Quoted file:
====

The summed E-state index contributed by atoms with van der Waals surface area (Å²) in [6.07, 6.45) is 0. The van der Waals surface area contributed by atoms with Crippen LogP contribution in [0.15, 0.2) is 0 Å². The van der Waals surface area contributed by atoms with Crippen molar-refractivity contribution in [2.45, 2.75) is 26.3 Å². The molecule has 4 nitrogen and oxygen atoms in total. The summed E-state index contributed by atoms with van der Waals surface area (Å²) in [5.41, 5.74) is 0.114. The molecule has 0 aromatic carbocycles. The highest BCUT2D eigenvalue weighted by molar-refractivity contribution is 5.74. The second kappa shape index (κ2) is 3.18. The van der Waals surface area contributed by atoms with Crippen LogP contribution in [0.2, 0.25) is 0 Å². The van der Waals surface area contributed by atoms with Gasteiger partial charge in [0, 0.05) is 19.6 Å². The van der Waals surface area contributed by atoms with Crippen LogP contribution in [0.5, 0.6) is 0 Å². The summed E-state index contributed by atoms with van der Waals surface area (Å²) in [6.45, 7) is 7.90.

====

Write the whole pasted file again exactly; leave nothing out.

The summed E-state index contributed by atoms with van der Waals surface area (Å²) in [6.07, 6.45) is 0. The van der Waals surface area contributed by atoms with Crippen LogP contribution in [0.15, 0.2) is 0 Å². The van der Waals surface area contributed by atoms with Crippen molar-refractivity contribution in [2.45, 2.75) is 26.3 Å². The molecule has 4 nitrogen and oxygen atoms in total. The summed E-state index contributed by atoms with van der Waals surface area (Å²) in [5.41, 5.74) is 0.114. The molecule has 0 aromatic carbocycles. The highest BCUT2D eigenvalue weighted by molar-refractivity contribution is 5.74. The second kappa shape index (κ2) is 3.18. The van der Waals surface area contributed by atoms with Crippen LogP contribution in [0.2, 0.25) is 0 Å². The van der Waals surface area contributed by atoms with Gasteiger partial charge in [0, 0.05) is 19.6 Å². The van der Waals surface area contributed by atoms with Crippen LogP contribution in [0.5, 0.6) is 0 Å². The summed E-state index contributed by atoms with van der Waals surface area (Å²) in [6.45, 7) is 7.90.